On July 16, 2014, Bullock’s transgender sister – Mia Henderson – was murdered in Baltimore. Because of that, Bullock is a strong supporter of LGBTQ rights and knows what happened in Colorado Springs has no place in this world.
“With what I do in the community, hearing stuff like that it definitely touched my heart knowing that I actually have a couple of friends of mine – female – who are a part of the LGBTQ community,” Bullock told Mavs.com after Monday’s practice. “She actually sent me the article, and she was saying there’s no place safe to even party now.
“Hearing her thoughts on it and seeing how she was just heart-broken with it, it just makes me know that the work that I’m doing in the community, I’ve just got to continue doing it.”
Bullock is so passionate about defending the rights of the LGBTQ community that he has taken part in the New York City Pride March, attended the GLAAD Media Awards, and is active in the charity NBA Voices for LGBTQ Youth and Allies.
“I did (the New York City Pride March) this past season and I did it two other seasons ago,” Bullock said. “It was pretty dope being able to see all the people and seeing the different differences and be around good people who just keep love in their heart.”
A long gunman with an assault-style rifle has been charged in the massacre at Club Q – a long-time safe haven for the LGBTQ community in Colorado Springs. Bullock viewed the whole incident as totally senseless.
“There’s a lot of people out there that got a lot of wrong things on their mind that they want to hurt the (LGBTQ) community, and I just have to continue to keep doing my job and stand up for the community and try to bring awareness and try to bring safety,” Bullock said. “Prayers out to all the families.”
Saturday’s mass shooting occurred on the eve of Transgender Day Of Remembrance, which is observed in honor of the lives of trans people lost to hatred and violence.
“I didn’t do much for it yesterday because we had a game (against the Denver Nuggets),” Bullock said. “But I’ll continue to keep doing things.
“I think in January we’ve got some people coming to the game. I’m still working with different organizations and doing whatever I can to be an advocate for the LGBTQ community.”
Bullock has his sister’s face tattooed on his body. In addition, he had another sister – Keiosha Moore – who also was murdered in Baltimore on Oct. 29, 2019.
As he was contemplating what transpired in Colorado Springs, Bullock has a message for those who spew hatred and engage in violence towards the LGBTQ community.
“The message that I have to them is stop the foolishness,” Bullock said. “Try to become aware of the different people that’s in the world, keep pure love in your heart and just try to just bring purity and love throughout the whole world.”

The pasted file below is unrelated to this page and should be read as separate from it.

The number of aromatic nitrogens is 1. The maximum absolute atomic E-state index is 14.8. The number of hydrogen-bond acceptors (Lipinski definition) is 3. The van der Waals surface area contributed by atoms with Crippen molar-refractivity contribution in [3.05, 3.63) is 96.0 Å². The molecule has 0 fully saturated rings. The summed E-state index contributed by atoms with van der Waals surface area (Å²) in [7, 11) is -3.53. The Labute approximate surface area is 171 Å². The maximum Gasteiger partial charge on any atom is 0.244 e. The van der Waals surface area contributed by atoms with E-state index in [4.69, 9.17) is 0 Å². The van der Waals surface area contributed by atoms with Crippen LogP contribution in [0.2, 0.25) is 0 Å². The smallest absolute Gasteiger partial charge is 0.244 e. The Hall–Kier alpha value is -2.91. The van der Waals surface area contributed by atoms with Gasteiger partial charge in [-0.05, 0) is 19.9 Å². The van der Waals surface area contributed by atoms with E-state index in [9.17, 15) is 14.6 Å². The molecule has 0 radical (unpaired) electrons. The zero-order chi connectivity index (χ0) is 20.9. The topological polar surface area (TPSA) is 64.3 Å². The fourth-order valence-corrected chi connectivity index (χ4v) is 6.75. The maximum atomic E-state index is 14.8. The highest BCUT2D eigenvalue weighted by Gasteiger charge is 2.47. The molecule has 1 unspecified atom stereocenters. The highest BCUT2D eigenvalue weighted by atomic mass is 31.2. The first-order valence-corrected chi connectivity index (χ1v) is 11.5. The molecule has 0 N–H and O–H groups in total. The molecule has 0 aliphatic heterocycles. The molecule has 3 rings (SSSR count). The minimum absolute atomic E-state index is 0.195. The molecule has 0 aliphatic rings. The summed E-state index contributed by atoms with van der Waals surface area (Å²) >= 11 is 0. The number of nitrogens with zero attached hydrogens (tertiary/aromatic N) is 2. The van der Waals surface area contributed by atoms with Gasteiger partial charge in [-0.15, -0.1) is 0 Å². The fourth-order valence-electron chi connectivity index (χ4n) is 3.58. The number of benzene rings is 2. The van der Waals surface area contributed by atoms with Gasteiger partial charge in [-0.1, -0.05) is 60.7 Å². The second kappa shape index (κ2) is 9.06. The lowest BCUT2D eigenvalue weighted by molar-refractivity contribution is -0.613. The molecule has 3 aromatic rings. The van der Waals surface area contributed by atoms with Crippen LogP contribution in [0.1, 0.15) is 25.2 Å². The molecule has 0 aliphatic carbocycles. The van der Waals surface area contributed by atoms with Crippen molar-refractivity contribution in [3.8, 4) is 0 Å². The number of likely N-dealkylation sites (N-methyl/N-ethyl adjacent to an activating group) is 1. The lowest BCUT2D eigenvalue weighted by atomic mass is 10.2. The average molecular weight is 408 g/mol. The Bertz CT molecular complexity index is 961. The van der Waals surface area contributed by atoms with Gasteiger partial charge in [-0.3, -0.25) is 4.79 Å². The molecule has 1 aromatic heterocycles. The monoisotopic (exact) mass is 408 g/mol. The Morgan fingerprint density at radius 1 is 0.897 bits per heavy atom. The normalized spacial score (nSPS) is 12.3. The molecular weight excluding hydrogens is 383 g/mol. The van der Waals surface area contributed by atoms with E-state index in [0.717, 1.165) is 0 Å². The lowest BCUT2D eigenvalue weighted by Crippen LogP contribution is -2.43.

Briefly: The Mavs (9-7) open a rugged three-game trip Wednesday in Boston. It continues with a brutal back-to-back – Saturday in Toronto and Sunday in Milwaukee – before the Mavs return home to entertain the defending world champion Golden State Warriors on Nov. 29. Boston (13-4) currently has the best record in the NBA and Milwaukee (11-4) has the league’s second-best record, while the Mavs defeated Toronto in Dallas, 111-110, on Nov. 4. . . Mavs coach Jason Kidd said guard Spencer Dinwiddie, who left Sunday’s contest against Denver with 1:27 remaining in the game while clutching his left shoulder “just watched” Monday’s practice session. “He did some things, but he pretty much just watched,” Kidd said. “But he feels good.” Asked if Dinwiddie will be ready to play against Boston, Kidd said: “We’ll see how he feels tomorrow, but I’m hoping that he’s ready to go on Wednesday.” Dinwiddie said his left shoulder “popped out” in the game against the Nuggets. . .Kidd said center Maxi Kleber “did some things today” and “he’s going in the right direction.” Kidd also said he thinks Kleber, who has a low back contusion which forced him to miss the past three games, will make the trip to Boston. But he isn’t sure whether the six-year veteran will play against the Celtics. “He did some things today and we’ll see how he feels,” Kidd said. “Hopefully he’ll do a couple of things before we fly to Boston tomorrow.”. .On the Mavs losing, 98-97, Sunday to a Denver team that was without starters Nikola Jokic and Jamal Murray, Bullock said: “Our mood is down knowing it’s a game that we should have had. But at the end of the day we came back in and got some work in (Monday), watched some film and we’re trying to get better and get prepared for Boston.”. .On backup center Christian Wood wanting more playing time, Kidd said: “A lot of times players in the moment want more. That’s fair. He would like to play more. Every game is different. Davis (Bertans) and (Josh) Green helped us and put us in position to win (Sunday against Denver). It’s unfortunate we didn’t win. Someone has to sacrifice. You look at C-Wood, you look at Timmy (Hardaway Jr.) — someone has to give up minutes, and those were the two guys last night because those other two put us in a position to win that game.” Wood is averaging 16.6 ppg and 7.5 rpg in 24.6 mpg. “You always want players to want minutes,” Kidd said. “You want guys that want to play, and C-Wood is a guy that’s going to play and we know he wants to play and hopefully we can get him minutes going forward. We’ve got a lot of bigs, and the beauty of this, too, is Maxi’s out. When Maxi comes back someone had to be unselfish, and that’s what good teams can do. It’s not about minutes or scoring. It’s about winning. So for C-Wood, his minutes will go up. This is just the start of the journey. We’re 16 games into this. I see his minutes going up, but we do have a roster of bigs.”